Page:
Abstract

http://ssrn.com/abstract=1955071
 


 



Aerosol Impacts on Climate and Biogeochemistry


Natalie Mahowald


Cornell University

Daniel Ward


Cornell University

Silvia Kloster


Max Planck Society for the Advancement of the Sciences - Max Planck Institute for Meteorology

Mark G. Flanner


University of Michigan at Ann Arbor

Colette L. Heald


Colorado State University

Nicholas Heavens


Cornell University

Peter Hess


Cornell University

Jean-Francois Lamarque


National Center for Atmospheric Research (NCAR)

Patrick Chuang


University of California, Santa Cruz

November 2011

Annual Review of Environment and Resources, Vol. 36, pp. 45-74, 2011

Abstract:     
Aerosols are suspensions of solid and/or liquid particles in the atmosphere and modify atmospheric radiative fluxes and chemistry. Aerosols move mass from one part of the earth system to other parts of the earth system, thereby modifying biogeochemistry and the snow surface albedo. This paper reviews our understanding of the impacts of aerosols on climate through direct radiative changes, aerosol-cloud interactions (indirect effects), atmospheric chemistry, snow albedo, and land and ocean biogeochemistry. Aerosols play an important role in the preindustrial (natural) climate system and have been perturbed substantially over the anthropocene, often directly by human activity. The most important impacts of aerosols, in terms of climate forcing, are from the direct and indirect effects, with large uncertainties. Similarly large impacts of aerosols on land and ocean biogeochemistry have been estimated, but these have larger uncertainties.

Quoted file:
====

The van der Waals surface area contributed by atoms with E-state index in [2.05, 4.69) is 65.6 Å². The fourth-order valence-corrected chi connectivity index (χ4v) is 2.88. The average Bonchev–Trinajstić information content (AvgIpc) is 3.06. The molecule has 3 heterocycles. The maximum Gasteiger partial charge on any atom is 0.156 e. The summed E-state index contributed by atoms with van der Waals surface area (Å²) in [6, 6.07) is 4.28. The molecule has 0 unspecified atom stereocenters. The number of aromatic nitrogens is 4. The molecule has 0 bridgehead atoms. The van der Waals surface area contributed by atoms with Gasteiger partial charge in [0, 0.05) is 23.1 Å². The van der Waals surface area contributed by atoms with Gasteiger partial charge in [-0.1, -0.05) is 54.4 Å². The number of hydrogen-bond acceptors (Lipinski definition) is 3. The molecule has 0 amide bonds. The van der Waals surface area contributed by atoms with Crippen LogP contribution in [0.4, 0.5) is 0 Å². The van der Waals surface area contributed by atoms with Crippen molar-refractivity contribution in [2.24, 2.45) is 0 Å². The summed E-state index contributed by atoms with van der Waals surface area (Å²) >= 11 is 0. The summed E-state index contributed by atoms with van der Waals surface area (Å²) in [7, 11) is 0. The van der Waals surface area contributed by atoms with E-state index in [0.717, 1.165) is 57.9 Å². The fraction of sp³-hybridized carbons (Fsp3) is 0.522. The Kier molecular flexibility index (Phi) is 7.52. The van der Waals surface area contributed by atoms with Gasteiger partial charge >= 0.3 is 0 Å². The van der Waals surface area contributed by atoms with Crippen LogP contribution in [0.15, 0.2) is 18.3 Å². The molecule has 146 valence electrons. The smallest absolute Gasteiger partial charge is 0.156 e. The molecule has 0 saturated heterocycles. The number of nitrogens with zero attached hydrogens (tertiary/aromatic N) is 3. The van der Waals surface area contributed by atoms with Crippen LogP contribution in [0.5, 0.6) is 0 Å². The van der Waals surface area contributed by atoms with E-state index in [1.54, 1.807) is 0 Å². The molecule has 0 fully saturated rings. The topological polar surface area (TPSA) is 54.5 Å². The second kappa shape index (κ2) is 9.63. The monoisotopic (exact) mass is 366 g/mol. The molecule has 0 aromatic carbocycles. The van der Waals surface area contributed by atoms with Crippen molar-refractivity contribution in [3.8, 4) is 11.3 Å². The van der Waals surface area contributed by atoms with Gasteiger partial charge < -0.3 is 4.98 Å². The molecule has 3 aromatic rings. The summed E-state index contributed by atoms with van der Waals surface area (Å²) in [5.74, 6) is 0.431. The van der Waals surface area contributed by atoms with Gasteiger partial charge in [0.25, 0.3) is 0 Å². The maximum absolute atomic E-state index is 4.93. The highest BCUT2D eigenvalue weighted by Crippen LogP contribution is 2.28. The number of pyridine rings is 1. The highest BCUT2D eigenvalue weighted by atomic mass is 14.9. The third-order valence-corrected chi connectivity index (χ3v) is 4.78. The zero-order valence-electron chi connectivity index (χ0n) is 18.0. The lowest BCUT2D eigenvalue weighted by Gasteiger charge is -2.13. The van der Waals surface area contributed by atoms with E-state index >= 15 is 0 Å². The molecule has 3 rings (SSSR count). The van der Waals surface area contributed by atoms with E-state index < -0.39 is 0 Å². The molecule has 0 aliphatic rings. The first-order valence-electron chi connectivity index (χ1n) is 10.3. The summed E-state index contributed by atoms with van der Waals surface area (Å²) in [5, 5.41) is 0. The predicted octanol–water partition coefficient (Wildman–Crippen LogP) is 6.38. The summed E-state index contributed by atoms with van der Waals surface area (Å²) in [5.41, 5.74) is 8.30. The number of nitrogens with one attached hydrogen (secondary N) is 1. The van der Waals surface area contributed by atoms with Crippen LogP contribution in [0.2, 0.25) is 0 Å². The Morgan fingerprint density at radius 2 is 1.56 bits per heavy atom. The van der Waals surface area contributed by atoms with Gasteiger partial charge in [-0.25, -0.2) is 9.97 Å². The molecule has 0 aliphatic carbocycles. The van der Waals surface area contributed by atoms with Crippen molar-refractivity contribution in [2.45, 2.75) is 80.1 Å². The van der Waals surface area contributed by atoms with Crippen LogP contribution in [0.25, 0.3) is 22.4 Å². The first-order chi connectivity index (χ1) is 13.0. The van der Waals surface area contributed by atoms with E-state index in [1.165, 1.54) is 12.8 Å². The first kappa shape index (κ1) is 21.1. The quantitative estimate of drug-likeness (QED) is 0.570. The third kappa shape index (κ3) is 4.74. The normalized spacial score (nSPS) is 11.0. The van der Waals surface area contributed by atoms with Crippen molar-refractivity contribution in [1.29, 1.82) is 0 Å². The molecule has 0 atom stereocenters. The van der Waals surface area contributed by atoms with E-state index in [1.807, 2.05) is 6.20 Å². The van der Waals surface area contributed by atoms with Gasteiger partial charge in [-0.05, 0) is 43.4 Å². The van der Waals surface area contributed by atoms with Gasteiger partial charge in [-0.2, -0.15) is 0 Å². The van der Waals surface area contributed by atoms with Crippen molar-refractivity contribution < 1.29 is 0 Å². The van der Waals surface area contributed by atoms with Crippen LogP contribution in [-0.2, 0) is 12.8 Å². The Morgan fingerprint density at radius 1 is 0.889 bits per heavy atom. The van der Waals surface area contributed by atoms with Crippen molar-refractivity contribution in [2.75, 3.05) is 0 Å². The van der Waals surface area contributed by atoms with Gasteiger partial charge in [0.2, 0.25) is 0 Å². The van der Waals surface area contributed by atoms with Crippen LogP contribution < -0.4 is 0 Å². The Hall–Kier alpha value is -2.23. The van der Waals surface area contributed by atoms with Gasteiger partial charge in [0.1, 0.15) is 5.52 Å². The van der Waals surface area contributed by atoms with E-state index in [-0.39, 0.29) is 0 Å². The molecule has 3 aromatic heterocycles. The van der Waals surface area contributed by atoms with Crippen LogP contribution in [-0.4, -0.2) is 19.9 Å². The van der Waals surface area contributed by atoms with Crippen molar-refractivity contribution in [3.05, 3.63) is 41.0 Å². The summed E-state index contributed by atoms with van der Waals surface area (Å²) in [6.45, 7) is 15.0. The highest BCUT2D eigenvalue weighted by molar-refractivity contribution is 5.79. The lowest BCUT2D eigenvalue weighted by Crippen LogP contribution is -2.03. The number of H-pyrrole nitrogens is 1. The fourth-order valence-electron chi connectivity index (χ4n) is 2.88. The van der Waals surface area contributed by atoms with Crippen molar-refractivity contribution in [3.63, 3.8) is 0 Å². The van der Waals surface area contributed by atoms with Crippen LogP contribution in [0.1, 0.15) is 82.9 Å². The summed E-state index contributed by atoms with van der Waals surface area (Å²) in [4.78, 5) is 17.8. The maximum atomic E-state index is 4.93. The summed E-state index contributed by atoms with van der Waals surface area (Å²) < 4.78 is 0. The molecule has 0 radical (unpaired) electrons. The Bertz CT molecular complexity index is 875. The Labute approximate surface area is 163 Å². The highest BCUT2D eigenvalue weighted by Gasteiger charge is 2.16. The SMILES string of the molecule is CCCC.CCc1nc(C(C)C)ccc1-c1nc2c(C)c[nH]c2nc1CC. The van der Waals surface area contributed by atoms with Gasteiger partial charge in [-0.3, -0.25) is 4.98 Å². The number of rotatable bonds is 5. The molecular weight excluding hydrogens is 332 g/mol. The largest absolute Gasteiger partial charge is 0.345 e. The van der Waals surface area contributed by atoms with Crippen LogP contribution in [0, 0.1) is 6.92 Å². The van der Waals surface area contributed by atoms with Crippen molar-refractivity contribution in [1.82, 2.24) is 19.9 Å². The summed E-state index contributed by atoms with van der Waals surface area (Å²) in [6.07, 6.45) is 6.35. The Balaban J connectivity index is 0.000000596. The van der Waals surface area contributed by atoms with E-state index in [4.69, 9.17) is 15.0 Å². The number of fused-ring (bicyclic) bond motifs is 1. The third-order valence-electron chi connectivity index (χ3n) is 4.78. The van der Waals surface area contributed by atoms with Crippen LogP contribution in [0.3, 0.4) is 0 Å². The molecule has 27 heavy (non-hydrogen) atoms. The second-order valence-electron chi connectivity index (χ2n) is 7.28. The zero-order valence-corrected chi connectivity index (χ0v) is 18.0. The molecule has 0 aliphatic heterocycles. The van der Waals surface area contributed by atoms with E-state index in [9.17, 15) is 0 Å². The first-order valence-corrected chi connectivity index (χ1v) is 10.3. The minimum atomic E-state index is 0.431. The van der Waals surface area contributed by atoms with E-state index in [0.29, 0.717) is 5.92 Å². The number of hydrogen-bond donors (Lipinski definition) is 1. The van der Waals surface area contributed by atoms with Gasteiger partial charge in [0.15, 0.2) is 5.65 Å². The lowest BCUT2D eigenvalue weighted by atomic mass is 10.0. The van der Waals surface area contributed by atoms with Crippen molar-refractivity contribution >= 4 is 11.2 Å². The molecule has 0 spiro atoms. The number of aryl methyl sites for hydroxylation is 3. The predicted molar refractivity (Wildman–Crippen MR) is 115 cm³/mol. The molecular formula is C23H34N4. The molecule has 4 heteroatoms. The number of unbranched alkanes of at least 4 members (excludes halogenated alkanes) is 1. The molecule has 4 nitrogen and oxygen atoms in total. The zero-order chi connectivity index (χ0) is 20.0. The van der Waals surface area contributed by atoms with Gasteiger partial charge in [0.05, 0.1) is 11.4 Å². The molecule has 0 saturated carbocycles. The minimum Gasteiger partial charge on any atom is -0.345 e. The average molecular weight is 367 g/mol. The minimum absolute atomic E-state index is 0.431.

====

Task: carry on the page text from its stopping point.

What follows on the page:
Accepted Paper Series





Not Available For Download

Date posted: November 5, 2011  

Suggested Citation

Mahowald, Natalie and Ward, Daniel and Kloster, Silvia and Flanner, Mark G. and Heald, Colette L. and Heavens, Nicholas and Hess, Peter and Lamarque, Jean-Francois and Chuang, Patrick, Aerosol Impacts on Climate and Biogeochemistry (November 2011). Annual Review of Environment and Resources, Vol. 36, pp. 45-74, 2011. Available at SSRN: http://ssrn.com/abstract=1955071 or http://dx.doi.org/10.1146/annurev-environ-042009-094507

Contact Information

Natalie Mahowald (Contact Author)
Cornell University
Ithaca, NY 14853
United States
Daniel Ward
Cornell University
Ithaca, NY 14853
United States
Silvia Kloster
Max Planck Society for the Advancement of the Sciences - Max Planck Institute for Meteorology
Bundesstra_e 55
20146 Hamburg
Germany
Mark G. Flanner
University of Michigan at Ann Arbor
701 Tappan St. Rm E2600
Ann Arbor, MI 48109
United States
Colette L. Heald
Colorado State University
Fort Collins, CO 80523-1771
United States
Nicholas Heavens
Cornell University
Ithaca, NY 14853
United States
Peter Hess
Cornell University
Ithaca, NY 14853
United States
Jean-Francois Lamarque
National Center for Atmospheric Research (NCAR)
Boulder, CO 80307
United States
Patrick Chuang
University of California, Santa Cruz
Santa Cruz, CA 95064
United States
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